- Over time, Congress should eliminate the ban on concurrent receipt for all military retirees and for all service members who are separated from the military due to service-connected disabilities. Priority should be given to veterans who separate or retire with less than 20 years of service and a service-connected disability rating greater than 50 percent or disability as a result of combat.
- Payment offset should also be eliminated for survivors of those who die in service or retirees who die of service-related causes so that the survivors can receive both VA Dependency and Indemnity Compensation and DoD Survivors Benefit Plan.
Compatible Electronic Information Systems
- VA and DoD should expedite their efforts to implement compatible electronic information systems. We believe this is one the most important actions that can be taken. Not only will this improve claims processing but it will enhance the ability to share medical records and avoid some of the unfortunate cases that "slip though the cracks" during the transition from VA to DoD.
- On this note, the Commission encourages VA and DoD to work together more often. Joint ventures, sharing agreements, and integration should be the norm, not the exception.
- The Commission studied the existing claims processing for disabled veterans and was disappointed by the burdensome bureaucracy and delays that our veterans face. Therefore, we recommend that VA establish a simplified and expedited process using best practices and maximum use of information technology to improve the claims cycle.
The Dole/Shalala Commission and the Administration's Proposed Legislation
Our Commission generally agrees with the advice presented by the Dole/Shalala Commission, but we differ with two of their suggestions. We believe that all disabilities and injuries should be compensated based on severity of disability and not be limited to combat or combat-related injuries. From 1932 to 1972, compensation was paid at lower rates for peacetime vs. wartime injuries. In 1965, VA concluded that it could not justify paying different rates. We think the same principle applies to trying to distinguish between combat-related injuries and others. Regardless of how combat or combat-related activities are defined, deciding each case would require judgment and subjectivity on the part of VA rating officials and introduce a new level of complexity to what everyone agrees is already an overly complex process. The current policy requires a court martial determination of misconduct to make someone ineligible and we think that is the proper level of decision.
Nor does our Commission believe that VA disability compensation should end and be replaced with Social Security at retirement age. For the severely disabled, that would result in a reduction in income of somewhere in the neighborhood of 40 percent at a time when their failing health will likely require them to hire people to do normal things that they were able to do when younger.
Our Commission's recommendations are in many ways similar to the intent of the Administration's proposed legislation but we recommended stronger support for the families of those severely disabled and we would not restrict benefits such as family health care to those with serious injuries experienced in combat or combat-related circumstances. There is currently no commonly accepted or used definition for serious injuries but I feel that the definition proposed in the Administration's proposal is too stringent. It is not clear to me that all veterans currently rated 100 percent would meet that proposed definition. In our review of those discharged as unfit from 2000 through 2006, only about 1,500 of 83,000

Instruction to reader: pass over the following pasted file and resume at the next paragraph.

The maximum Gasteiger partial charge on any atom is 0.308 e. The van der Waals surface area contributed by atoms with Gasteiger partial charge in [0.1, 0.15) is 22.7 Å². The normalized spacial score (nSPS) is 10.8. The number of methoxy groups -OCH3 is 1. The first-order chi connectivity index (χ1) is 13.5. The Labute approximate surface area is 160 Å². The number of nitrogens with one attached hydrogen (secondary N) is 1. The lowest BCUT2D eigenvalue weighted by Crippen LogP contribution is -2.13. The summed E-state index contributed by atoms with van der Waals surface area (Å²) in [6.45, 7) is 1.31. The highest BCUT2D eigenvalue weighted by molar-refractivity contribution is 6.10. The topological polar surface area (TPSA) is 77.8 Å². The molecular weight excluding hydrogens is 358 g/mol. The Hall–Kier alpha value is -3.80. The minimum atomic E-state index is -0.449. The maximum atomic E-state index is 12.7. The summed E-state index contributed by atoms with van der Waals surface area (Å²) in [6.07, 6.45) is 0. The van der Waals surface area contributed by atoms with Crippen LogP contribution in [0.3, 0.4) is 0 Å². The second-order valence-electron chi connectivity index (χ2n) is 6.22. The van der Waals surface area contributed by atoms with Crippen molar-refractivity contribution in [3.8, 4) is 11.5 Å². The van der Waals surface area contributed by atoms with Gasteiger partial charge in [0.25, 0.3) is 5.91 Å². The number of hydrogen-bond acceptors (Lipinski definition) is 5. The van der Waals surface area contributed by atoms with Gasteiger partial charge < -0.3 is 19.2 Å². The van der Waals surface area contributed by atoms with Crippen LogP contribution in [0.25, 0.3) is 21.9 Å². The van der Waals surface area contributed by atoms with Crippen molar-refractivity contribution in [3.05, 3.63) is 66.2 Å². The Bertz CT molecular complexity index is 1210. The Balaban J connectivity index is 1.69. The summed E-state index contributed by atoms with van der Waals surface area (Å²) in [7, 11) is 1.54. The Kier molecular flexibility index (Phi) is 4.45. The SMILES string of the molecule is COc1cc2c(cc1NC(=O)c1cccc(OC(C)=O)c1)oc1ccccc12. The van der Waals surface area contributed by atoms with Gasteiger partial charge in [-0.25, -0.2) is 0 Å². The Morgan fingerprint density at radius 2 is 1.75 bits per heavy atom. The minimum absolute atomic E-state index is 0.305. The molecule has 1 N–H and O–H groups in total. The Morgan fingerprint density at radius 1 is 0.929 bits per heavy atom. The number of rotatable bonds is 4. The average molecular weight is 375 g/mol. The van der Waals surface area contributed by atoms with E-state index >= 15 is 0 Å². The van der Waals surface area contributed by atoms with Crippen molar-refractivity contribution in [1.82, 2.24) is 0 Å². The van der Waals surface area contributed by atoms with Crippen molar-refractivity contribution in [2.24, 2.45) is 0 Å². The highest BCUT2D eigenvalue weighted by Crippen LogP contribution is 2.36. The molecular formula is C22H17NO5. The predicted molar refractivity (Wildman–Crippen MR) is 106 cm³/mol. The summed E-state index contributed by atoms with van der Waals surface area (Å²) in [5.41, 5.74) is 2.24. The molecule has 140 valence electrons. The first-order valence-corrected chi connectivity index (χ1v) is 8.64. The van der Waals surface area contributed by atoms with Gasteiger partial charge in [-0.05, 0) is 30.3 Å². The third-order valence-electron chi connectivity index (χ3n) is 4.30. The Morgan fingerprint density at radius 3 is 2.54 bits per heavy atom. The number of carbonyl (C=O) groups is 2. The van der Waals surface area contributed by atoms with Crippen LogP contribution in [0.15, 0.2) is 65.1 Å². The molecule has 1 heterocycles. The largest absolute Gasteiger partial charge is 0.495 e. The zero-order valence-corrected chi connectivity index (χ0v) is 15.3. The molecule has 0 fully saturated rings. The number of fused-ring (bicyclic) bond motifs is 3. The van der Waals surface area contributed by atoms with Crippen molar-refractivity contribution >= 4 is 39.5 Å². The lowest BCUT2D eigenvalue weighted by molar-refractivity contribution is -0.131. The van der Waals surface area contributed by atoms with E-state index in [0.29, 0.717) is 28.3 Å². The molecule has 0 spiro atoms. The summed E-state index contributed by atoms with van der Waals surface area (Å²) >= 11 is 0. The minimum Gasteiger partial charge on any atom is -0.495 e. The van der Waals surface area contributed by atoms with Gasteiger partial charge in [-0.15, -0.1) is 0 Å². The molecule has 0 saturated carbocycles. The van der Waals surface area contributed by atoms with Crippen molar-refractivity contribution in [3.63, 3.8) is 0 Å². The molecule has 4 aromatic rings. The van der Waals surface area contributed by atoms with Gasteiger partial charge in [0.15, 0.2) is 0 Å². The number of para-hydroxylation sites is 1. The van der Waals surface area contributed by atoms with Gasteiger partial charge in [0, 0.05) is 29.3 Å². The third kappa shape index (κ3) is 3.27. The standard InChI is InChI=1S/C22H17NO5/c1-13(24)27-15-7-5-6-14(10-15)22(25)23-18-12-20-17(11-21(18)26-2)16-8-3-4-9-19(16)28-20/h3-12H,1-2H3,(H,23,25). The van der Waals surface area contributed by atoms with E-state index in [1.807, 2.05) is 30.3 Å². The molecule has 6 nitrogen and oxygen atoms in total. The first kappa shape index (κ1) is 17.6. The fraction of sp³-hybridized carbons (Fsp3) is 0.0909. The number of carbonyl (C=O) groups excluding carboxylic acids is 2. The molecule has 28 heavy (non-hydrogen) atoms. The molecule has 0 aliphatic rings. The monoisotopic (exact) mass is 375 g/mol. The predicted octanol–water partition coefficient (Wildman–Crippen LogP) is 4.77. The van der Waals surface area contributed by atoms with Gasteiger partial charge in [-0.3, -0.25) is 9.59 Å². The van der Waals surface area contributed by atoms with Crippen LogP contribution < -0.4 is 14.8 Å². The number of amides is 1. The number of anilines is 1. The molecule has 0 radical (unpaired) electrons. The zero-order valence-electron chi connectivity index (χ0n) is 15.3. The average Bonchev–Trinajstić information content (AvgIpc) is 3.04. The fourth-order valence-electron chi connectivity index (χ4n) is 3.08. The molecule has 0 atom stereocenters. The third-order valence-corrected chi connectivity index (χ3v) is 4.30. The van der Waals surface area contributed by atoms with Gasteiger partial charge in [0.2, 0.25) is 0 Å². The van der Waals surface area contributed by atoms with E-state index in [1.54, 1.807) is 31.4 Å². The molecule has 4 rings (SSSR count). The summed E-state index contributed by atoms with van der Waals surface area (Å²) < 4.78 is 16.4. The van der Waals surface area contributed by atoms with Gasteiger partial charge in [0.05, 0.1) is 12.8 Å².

were rated by DoD as 100 percent disabled and only 5,000 were rated as 50 percent or higher.
We believe as a matter of principle that benefits should be based on the severity of disability, not on when or how the disability occurred.
I believe that I can speak for the entire Commission and recommend that all veterans should be provided benefits and services consistent with their disabilities. All should be evaluated and compensated using the same criteria and not establish a different system for veterans of the current conflict and those of the future while using a separate system for veterans of previous eras.
I reviewed the provisions of the National Defense Authorization Act for 2009 and noted that it does not limit the process to combat or combat-related disabilities and defines serious disabilities as those injuries that may make a service member unfit for duty. I am personally very glad to see this.
- The Commission believes that if our recommendations are implemented, a system for future generations of disabled veterans and their families will be established that will ensure seamless transition and improve their quality of life. It is our hope that the President, Congress, VA, and DoD take this opportunity to create a veterans disability benefits system that will adapt as the needs of future veterans change.
- I speak on behalf of all of the commissioners when I say it has been an honor and a privilege to serve our current and future veterans through this effort. During the course of our work, we felt the weight of our responsibility and I believe each one of us worked a little harder to ensure we made a difference.
- Each member should be thanked for their hard work, dedication, and professionalism. This was not an easy assignment-their commitment and resolve was true to the end.
And now I would be glad to take questions.